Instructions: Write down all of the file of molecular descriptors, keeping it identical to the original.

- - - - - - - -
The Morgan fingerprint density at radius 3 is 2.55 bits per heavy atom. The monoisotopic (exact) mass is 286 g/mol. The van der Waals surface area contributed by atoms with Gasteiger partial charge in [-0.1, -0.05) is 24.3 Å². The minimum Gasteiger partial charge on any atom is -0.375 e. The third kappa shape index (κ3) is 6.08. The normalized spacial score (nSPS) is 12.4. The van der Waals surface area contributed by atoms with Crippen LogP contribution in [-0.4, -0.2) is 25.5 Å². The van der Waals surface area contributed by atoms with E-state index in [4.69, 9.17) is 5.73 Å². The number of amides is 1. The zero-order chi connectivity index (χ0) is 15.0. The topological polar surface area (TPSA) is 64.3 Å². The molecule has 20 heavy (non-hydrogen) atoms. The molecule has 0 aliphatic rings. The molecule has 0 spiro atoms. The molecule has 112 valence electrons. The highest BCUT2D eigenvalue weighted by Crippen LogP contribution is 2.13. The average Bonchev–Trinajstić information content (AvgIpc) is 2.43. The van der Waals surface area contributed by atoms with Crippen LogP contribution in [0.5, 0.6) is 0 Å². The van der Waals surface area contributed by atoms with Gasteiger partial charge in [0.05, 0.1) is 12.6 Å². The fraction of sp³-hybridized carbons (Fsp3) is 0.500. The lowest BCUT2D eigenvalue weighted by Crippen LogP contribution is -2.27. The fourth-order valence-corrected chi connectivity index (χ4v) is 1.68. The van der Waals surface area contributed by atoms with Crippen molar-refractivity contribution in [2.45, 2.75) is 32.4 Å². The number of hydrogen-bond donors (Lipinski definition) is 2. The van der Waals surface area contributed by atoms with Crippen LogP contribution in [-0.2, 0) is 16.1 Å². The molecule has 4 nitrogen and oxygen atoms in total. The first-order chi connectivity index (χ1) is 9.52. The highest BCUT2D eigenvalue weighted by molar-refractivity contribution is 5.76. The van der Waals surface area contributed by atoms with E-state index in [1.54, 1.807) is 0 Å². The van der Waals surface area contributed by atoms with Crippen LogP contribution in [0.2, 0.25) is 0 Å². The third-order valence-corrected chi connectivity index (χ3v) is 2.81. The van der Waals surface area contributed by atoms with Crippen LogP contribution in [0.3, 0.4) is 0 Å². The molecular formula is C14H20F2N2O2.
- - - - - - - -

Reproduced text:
The Morgan fingerprint density at radius 3 is 2.55 bits per heavy atom. The monoisotopic (exact) mass is 286 g/mol. The van der Waals surface area contributed by atoms with Gasteiger partial charge in [-0.1, -0.05) is 24.3 Å². The minimum Gasteiger partial charge on any atom is -0.375 e. The third kappa shape index (κ3) is 6.08. The normalized spacial score (nSPS) is 12.4. The van der Waals surface area contributed by atoms with Crippen LogP contribution in [-0.4, -0.2) is 25.5 Å². The van der Waals surface area contributed by atoms with E-state index in [4.69, 9.17) is 5.73 Å². The number of amides is 1. The zero-order chi connectivity index (χ0) is 15.0. The topological polar surface area (TPSA) is 64.3 Å². The molecule has 20 heavy (non-hydrogen) atoms. The molecule has 0 aliphatic rings. The molecule has 0 spiro atoms. The molecule has 112 valence electrons. The highest BCUT2D eigenvalue weighted by Crippen LogP contribution is 2.13. The average Bonchev–Trinajstić information content (AvgIpc) is 2.43. The van der Waals surface area contributed by atoms with Crippen LogP contribution in [0.5, 0.6) is 0 Å². The van der Waals surface area contributed by atoms with Gasteiger partial charge in [0.05, 0.1) is 12.6 Å². The fraction of sp³-hybridized carbons (Fsp3) is 0.500. The lowest BCUT2D eigenvalue weighted by Crippen LogP contribution is -2.27. The fourth-order valence-corrected chi connectivity index (χ4v) is 1.68. The van der Waals surface area contributed by atoms with Crippen molar-refractivity contribution in [2.45, 2.75) is 32.4 Å². The number of hydrogen-bond donors (Lipinski definition) is 2. The van der Waals surface area contributed by atoms with Crippen LogP contribution in [-0.2, 0) is 16.1 Å². The molecule has 4 nitrogen and oxygen atoms in total. The first-order chi connectivity index (χ1) is 9.52. The highest BCUT2D eigenvalue weighted by molar-refractivity contribution is 5.76. The van der Waals surface area contributed by atoms with E-state index in [1.54, 1.807) is 0 Å². The van der Waals surface area contributed by atoms with Crippen LogP contribution in [0.2, 0.25) is 0 Å². The third-order valence-corrected chi connectivity index (χ3v) is 2.81. The van der Waals surface area contributed by atoms with Crippen LogP contribution in [0.3, 0.4) is 0 Å². The molecular formula is C14H20F2N2O2.